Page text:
• Maxwell J.

Experience Body Horror After You’ve Swallowed (FANTASTIC) This Indie Gem

Title: Swallowed

First Non-Festival Release: TBD

Director: Carter Smith

Writer: Carter Smith

Runtime: 95 Minutes

Starring: Cooper Koch, Jose Colon, Jena Malone, Mark Patton

Where to Watch: Check out where to find it here


This film’s review was written after its screening at the Fantastic Film Festival in 2022.


Best friends Benjamin (Cooper Koch) and Dom (Jose Colon) are celebrating Benjamin’s successful breakout in the adult film industry. Before he is meant to fly out for Los Angeles, Dom takes him on a quick errand for some going away cash meant as a gift for his new life. They meet Alice (Jena Malone) who forces them to ingest unknown drugs carefully wrapped in little baggies to smuggle across the border. Once across, one of the bags ruptures in Dom’s stomach and Alice rushes the duo to her family cabin so they can extract the rest. Things turn violent when Alice’s boss, Rich (Mark Patton), swings by to take over the operation himself.


Grounded gay horror drama disturbs and unsettles in low fi indie gem Swallowed.

There is something so subversive about Swallowed that makes it a delight despite the obvious budgetary constraints. It’s not often that one can go into a horror film with a pivotal scene involving fisting and remain serious throughout the entirety. This is thanks to the depth provided in the script and the performances of the main cast. Swallowed asks many interesting questions about male sexuality, bodily autonomy, and the lengths we go for ourselves and others.


Fantastic acting from both Jena Malone and Mark Patton adds depth to who would otherwise be paper thin horror villains. The two leads, Jose Colon and Cooper Koch, do a great job as well given that they are shouldering more of the emotional moments of the film. Much of the growth occurs in Rich and Benjamin’s arcs meaning Patton and Koch bear the emotional weight of the film. The pair face off in a steely battle of wills that raises the stakes of the final act nicely.

Rich is a menace. He is everything that you can be afraid of in a queer coded villain that actually ditches the subtext for the literal text of the film. His self-centeredness, cowardice, vanity, and disregard for human life make him an excellent foil to Dom and Benjamin. While imperfect themselves, they both represent the more caring and sentimental members of the LGBTQ community. This isn’t done in an internalized homophobia sort of way either. Dom is exploring his sexuality and Benjamin is about to become a successful adult film actor. The values of free love, subversion, and going against the grain are still present, they just look different in the younger gay men in this film.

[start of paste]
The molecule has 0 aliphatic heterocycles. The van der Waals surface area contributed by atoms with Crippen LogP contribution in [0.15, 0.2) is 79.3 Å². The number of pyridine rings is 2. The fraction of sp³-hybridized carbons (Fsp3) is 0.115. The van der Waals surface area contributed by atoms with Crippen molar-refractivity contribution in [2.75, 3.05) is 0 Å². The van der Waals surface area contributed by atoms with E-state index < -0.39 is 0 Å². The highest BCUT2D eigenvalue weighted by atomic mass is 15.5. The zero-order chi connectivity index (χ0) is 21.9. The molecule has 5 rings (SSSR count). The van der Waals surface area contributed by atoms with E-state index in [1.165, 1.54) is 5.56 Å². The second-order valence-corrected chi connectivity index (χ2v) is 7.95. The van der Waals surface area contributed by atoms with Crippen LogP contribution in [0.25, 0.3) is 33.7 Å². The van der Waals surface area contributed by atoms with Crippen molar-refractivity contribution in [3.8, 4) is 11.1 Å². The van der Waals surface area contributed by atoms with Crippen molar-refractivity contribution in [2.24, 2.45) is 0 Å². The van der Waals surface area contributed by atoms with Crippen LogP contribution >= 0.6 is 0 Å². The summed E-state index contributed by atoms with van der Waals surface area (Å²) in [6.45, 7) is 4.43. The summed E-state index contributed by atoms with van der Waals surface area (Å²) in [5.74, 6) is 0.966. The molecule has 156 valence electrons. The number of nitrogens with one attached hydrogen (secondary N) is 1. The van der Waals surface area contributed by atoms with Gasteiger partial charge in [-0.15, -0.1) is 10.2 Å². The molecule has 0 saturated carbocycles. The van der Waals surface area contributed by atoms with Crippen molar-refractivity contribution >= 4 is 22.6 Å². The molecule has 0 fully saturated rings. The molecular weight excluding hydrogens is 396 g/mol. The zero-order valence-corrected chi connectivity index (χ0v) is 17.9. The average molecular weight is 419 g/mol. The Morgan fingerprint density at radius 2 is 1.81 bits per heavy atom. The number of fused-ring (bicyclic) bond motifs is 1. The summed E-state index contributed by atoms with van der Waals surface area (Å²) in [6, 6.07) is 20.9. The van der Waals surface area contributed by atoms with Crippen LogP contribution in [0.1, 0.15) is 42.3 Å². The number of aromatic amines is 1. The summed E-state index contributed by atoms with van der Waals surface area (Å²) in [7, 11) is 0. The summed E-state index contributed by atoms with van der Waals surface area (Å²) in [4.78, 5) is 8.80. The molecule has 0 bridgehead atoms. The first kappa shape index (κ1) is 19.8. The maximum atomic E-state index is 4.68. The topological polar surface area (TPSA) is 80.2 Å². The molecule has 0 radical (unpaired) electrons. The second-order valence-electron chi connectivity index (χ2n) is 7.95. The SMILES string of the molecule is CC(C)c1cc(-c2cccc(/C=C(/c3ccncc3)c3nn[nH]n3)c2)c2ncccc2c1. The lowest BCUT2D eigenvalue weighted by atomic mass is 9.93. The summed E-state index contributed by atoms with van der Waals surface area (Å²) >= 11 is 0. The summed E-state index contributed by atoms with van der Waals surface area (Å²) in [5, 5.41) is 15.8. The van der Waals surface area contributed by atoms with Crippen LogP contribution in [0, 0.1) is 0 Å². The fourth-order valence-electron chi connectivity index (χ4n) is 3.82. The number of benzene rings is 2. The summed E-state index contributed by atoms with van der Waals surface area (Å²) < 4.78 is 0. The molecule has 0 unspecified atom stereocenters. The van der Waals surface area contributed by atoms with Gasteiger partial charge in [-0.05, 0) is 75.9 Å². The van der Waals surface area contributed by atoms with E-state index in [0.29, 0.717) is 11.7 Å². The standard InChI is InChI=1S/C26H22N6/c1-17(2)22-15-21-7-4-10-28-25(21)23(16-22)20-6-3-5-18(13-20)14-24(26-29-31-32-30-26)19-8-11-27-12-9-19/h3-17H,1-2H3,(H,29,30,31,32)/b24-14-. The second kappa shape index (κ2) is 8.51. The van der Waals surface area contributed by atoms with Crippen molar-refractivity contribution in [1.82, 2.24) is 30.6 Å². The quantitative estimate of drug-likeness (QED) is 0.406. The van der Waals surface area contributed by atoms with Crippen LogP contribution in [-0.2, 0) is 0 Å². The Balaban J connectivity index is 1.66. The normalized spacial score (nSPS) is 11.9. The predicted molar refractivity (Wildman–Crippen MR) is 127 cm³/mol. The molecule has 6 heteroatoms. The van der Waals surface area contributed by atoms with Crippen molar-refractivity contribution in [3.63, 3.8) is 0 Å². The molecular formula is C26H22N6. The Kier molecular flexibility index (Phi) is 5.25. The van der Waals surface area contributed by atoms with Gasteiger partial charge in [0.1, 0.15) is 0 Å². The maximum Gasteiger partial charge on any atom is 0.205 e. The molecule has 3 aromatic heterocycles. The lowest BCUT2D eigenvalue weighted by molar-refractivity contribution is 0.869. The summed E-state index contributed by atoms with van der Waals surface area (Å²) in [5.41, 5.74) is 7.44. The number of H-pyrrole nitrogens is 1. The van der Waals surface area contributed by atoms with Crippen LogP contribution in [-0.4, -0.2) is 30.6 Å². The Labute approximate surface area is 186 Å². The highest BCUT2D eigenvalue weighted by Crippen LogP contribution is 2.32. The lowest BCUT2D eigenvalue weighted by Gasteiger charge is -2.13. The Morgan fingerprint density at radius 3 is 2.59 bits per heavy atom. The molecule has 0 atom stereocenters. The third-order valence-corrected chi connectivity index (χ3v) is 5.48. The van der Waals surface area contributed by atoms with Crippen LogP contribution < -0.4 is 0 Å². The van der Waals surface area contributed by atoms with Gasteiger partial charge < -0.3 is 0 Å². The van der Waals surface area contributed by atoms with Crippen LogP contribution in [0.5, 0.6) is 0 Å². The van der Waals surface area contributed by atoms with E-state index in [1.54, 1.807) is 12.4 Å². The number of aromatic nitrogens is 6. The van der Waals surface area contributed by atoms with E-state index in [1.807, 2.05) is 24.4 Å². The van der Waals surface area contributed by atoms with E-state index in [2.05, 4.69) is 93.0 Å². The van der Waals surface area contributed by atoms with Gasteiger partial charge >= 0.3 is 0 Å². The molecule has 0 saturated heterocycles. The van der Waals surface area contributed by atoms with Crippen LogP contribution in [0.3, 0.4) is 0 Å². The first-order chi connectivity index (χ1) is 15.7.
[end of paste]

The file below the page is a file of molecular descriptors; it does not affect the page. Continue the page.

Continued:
Jena Malone’s character is also an interesting one. She vacillates the entire film between hardened drug dealer and begrudgingly caring friend. Her outbursts can be off-putting, and she tends to push characters further than she should. It’s clear that when it matters, she does care, even if her desire for self-preservation overrides her own morals.


A slow burn with a bit of uncertainty that keeps the viewer on edge until the finale, Swallowed is bolstered by strong direction. The approach less is more is often the best one and Swallowed adheres to this lesson excellently. The creatures that Dom swallows look real which makes the film much more eerie than had some cartoonish cgi been used. Gross out yet realistic body horror anchored by a powder keg of human drama that explodes like the drugs in Dom’s stomach makes Swallowed a much-needed entry in the low budget horror sphere.

Horror thrives when smaller films gain traction and Swallowed is the exact kind of film that deserves a cult following. Detractors will claim its smaller scale and more intimate setting take away from the premise, while the opposite is true. Swallowed excels because of its realistic approach to body horror that is rooted in themes of sexuality and exploration. Beyond the merits of its story, Swallowed is simply a great little film. Strong characterization and performances, particularly by Malone and Patton, and an ever-present sense of dread make Swallowed a treat for gay horror fans.


Overall Score? 7.5/10

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